Tuesday, September 16, 2014

How to Pack a Shoebox

Recently I've found that several of my friends are preparing Operation Christmas Child shoeboxes for the first time. My former church has also decided to pack shoeboxes for their Christmas giving project rather than participating in an Angel Tree-type program. I really love working on my shoeboxes throughout the year, and am excited to see others joining in the fun!

I have a lot of experience packing shoeboxes, in addition to shopping for my kids, and I think I have a pretty good handle on what could go in shoeboxes and what kids living in poverty around the world would find helpful. So I decided to do a post about ideas for what to pack!

The way I see it, shoeboxes exist for two reasons: as a gift, and as a way to help others. I think it's a good goal to have a balance between those two things. When I visited my boys in Tanzania, I brought them each a bag of gifts, and I tried to include many things that were both fun and practical. Balance! And I think that's good for shoeboxes, too. That's why I try to include items that are going to be helpful and fun. That being said, I know people who lean more heavily toward the "practical" packing, and some who just pack fun stuff. Samaritan's Purse and OCC don't have rules as to whether a box should lean heavily to one side of that spectrum, because after all, this is your gift to a child. But I try to keep in mind the children who are going to be receiving the shoeboxes: children in poverty lead hard lives, and they often have to grow up too quickly. Many of them may not have any toys- they use trash for soccer balls and play tea party with old cans and boxes. They deserve to have fun. They also need help. The children receiving shoeboxes may not be enrolled in a program that ensures they have essentials like toothbrushes and toothpaste. Some of these kids only have castoffs to wear, or don't have any shoes. And a lot of schools don't provide school supplies- so if a child manages to get a (required) uniform and make it to school, they may not be able to learn very much if they don't have something as simple as pencils. To a family living in poverty, including things like personal hygiene items or school supplies can be a huge blessing.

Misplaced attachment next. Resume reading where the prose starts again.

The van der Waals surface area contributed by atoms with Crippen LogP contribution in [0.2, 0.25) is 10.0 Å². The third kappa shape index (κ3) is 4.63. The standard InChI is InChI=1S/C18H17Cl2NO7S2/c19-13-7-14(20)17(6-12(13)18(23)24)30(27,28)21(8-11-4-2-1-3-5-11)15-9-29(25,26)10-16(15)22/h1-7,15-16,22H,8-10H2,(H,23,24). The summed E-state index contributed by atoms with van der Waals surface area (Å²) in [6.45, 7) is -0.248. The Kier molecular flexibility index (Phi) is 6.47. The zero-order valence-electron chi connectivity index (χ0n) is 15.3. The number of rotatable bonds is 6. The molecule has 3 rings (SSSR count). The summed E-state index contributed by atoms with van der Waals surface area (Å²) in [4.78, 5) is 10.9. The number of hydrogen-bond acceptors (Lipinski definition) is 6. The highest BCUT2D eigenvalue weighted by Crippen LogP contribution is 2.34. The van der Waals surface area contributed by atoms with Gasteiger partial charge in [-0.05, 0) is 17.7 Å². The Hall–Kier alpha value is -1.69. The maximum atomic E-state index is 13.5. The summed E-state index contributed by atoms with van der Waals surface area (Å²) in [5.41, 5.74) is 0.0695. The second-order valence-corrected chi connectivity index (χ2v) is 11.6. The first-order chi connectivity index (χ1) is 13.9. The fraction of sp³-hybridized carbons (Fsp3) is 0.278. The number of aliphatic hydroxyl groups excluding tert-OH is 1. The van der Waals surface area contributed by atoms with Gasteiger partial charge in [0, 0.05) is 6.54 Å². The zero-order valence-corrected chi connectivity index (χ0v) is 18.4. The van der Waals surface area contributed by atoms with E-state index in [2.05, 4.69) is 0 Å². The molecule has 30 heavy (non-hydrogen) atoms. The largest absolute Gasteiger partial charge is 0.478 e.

Below I've listed out everything I can think of to go in a shoebox, both practical and fun. If you don't know where to start with your shoebox, try to pick a few things from both, and see how much room you have left. If you have any ideas to add, leave them in the comments!


  • Washcloth (regular or those fun "magic" ones!)
  • Bar soap (floating bars like Ivory work well for kids who bathe in rivers and lakes)
  • Soap container
  • Toothbrush
  • Toothpaste
  • Floss
  • Combs and hairbrushes
  • Hair ties
  • Hats
  • T-shirts
  • Gloves and scarves
  • Shoes (flip flops work well because they're flat)
  • Socks (I like to find bright, colorful ones!)
  • Pencils and pencil sharpener
  • Flashlight with batteries
  • Glue sticks
  • Manicure kits or nail files
  • Chapstick
  • Bandages or travel first-aid kits
  • Sewing kit
  • Sunglasses
  • Small flannel throw blanket (they fit pretty well if you roll them up tight!)
  • Drawstring bag
  • Plastic poncho (the little packet kind)
  • Kleenex (or fun, printed tissues!)
  • Tape measure
  • Fishing line and lures
  • Nails, screws, hammer, screwdriver (for older boys, in original packaging)
  • Plastic dishes (cups, collapsible cups, cutlery)
  • "Pillowcase" dresses
  • Bandanas
  • Mini wall calendars and pocket planners

  • Soccer ball with pump
  • Baseball or softball
  • Bouncy balls
  • Beach ball
  • Jacks
  • Playing cards
  • Travel games ("go fish", checkers and chess)
  • Card games ("Old Maid," etc)
  • Baby dolls
  • "Fashion" dolls (like Barbie)
  • Small Lego kits
  • Small stuffed animals
  • Toy cars and trucks
  • Kazoos 
  • Harmonicas
  • Tambourines
  • Recorders
  • Yo-yos
  • "Ball in a cup" and other simple handheld games
  • Tiny etch-a-sketch
  • Small purse
  • Plastic jewelry
  • Headbands
  • Barrettes
  • Hair clips
  • Bobby pins
  • Crayons
  • Colored pencils
  • Markers
  • Coloring books
  • Drawing pads
  • Construction paper pads
  • Stickers
  • Journals and diaries
  • Note pads
  • Balloons
  • Glitter and sequins
  • Pipe cleaners
  • Small craft kit (example: beading kit or friendship bracelet kit)
  • Slinky
  • Board books
  • Toy binoculars
  • Hacky sack ball
  • Jigsaw puzzle
  • Finger puppets
  • Action figures
  • Matching game
  • Pinwheels
  • Kites
  • Play doh
  • Silly Putty
  • Glow sticks
  • Sidewalk chalk
  • Stamps and stamp pads
  • Watercolors and paintbrushes
  • Foam or balsa wood gliders (airplanes)